Before the release of PL/SQL 8.1, each Oracle session could have at most one active transaction at a given time. In other words, any and all changes made in your session had to be either saved or erased in their entirety. This restriction has long been considered a drawback in the PL/SQL world. Developers have requested the ability to execute and save or cancel certain DML statements (INSERT, UPDATE, DELETE) without affecting the overall session’s transaction.
You can now accomplish this goal with the autonomous transaction feature of PL/SQL 8.1 and above. When you define a PL/SQL block ( anonymous block, procedure, function, packaged procedure, packaged function, database trigger) as an autonomous transaction, you isolate the DML in that block from the caller’s transaction context. That block becomes an independent transaction that is started by another transaction, referred to as the main transaction.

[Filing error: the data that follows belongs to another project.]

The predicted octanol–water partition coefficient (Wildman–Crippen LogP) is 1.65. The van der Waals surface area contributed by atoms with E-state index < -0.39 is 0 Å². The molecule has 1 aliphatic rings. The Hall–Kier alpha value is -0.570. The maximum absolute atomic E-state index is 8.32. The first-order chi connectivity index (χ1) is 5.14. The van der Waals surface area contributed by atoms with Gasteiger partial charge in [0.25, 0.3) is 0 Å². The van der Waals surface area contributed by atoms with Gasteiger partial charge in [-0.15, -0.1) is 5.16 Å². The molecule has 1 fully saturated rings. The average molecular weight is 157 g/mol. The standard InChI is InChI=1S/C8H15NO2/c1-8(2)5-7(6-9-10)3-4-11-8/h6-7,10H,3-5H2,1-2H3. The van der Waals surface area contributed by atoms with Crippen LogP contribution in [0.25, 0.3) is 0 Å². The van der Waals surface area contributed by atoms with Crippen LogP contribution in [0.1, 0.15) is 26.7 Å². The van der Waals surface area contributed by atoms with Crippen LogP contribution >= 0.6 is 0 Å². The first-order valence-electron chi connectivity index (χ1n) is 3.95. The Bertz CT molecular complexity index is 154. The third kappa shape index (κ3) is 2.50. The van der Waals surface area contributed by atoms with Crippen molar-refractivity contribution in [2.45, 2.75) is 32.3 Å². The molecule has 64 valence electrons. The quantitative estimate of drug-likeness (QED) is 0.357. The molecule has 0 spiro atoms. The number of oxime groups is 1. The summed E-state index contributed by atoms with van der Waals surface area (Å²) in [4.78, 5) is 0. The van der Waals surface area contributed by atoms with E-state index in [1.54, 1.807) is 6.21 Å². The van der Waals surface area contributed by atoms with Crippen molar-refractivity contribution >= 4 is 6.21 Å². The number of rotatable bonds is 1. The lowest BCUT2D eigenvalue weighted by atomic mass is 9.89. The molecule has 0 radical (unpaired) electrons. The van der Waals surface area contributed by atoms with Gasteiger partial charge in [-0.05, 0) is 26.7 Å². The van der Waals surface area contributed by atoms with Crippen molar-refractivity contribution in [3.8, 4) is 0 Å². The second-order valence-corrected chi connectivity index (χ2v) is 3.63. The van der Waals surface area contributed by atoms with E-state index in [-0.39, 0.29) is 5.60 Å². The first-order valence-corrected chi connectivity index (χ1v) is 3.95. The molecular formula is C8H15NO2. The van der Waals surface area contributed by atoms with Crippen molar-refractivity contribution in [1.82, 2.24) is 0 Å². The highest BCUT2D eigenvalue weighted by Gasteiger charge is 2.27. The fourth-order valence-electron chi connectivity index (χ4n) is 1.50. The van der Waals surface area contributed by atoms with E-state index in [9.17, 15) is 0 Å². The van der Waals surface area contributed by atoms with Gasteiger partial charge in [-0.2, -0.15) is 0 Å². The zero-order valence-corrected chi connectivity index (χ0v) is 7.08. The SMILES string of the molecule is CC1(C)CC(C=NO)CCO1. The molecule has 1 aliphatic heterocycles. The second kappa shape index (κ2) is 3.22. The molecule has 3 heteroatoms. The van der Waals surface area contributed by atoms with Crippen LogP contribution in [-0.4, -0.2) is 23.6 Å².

Within the autonomous transaction block, the main transaction is suspended. You perform your SQL operations, commit or roll back those operations, and resume the main transaction. This flow of transaction control is illustrated in Figure 13-4.
Figure 13-4. Flow of transaction control between main, nested, and autonomous transactions
There isn’t much involved in defining a PL/SQLblock as an autonomous transaction. You simply ...